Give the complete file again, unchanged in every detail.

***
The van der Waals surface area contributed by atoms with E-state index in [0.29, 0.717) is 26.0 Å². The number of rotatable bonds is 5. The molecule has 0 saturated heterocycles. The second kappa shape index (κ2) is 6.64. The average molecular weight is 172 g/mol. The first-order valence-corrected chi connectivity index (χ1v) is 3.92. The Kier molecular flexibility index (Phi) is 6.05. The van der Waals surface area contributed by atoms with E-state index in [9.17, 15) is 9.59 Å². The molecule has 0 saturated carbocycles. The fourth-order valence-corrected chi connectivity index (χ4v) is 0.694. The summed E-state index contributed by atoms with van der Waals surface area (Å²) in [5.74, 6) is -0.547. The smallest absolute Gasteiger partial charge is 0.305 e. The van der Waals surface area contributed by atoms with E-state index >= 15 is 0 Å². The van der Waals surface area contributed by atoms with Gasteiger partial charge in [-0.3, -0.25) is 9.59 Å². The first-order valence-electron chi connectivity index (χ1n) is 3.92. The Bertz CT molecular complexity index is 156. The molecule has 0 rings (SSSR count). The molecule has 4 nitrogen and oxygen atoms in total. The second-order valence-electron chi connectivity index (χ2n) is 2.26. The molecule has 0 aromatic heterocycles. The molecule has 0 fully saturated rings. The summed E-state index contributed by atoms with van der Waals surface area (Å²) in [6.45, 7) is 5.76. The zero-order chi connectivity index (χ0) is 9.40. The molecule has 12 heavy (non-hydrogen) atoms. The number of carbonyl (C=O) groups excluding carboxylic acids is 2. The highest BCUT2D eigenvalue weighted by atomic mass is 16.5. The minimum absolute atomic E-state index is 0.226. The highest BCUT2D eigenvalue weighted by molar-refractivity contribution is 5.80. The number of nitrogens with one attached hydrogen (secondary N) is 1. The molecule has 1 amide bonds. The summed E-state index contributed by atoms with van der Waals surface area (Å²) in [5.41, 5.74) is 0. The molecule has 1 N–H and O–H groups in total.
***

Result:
The van der Waals surface area contributed by atoms with E-state index in [0.29, 0.717) is 26.0 Å². The number of rotatable bonds is 5. The molecule has 0 saturated heterocycles. The second kappa shape index (κ2) is 6.64. The average molecular weight is 172 g/mol. The first-order valence-corrected chi connectivity index (χ1v) is 3.92. The Kier molecular flexibility index (Phi) is 6.05. The van der Waals surface area contributed by atoms with E-state index in [9.17, 15) is 9.59 Å². The molecule has 0 saturated carbocycles. The fourth-order valence-corrected chi connectivity index (χ4v) is 0.694. The summed E-state index contributed by atoms with van der Waals surface area (Å²) in [5.74, 6) is -0.547. The smallest absolute Gasteiger partial charge is 0.305 e. The van der Waals surface area contributed by atoms with E-state index >= 15 is 0 Å². The van der Waals surface area contributed by atoms with Gasteiger partial charge in [-0.3, -0.25) is 9.59 Å². The first-order valence-electron chi connectivity index (χ1n) is 3.92. The Bertz CT molecular complexity index is 156. The molecule has 0 rings (SSSR count). The molecule has 4 nitrogen and oxygen atoms in total. The second-order valence-electron chi connectivity index (χ2n) is 2.26. The molecule has 0 aromatic heterocycles. The molecule has 0 fully saturated rings. The summed E-state index contributed by atoms with van der Waals surface area (Å²) in [6.45, 7) is 5.76. The zero-order chi connectivity index (χ0) is 9.40. The molecule has 12 heavy (non-hydrogen) atoms. The number of carbonyl (C=O) groups excluding carboxylic acids is 2. The highest BCUT2D eigenvalue weighted by atomic mass is 16.5. The minimum absolute atomic E-state index is 0.226. The highest BCUT2D eigenvalue weighted by molar-refractivity contribution is 5.80. The number of nitrogens with one attached hydrogen (secondary N) is 1. The molecule has 1 amide bonds. The summed E-state index contributed by atoms with van der Waals surface area (Å²) in [5.41, 5.74) is 0. The molecule has 1 N–H and O–H groups in total.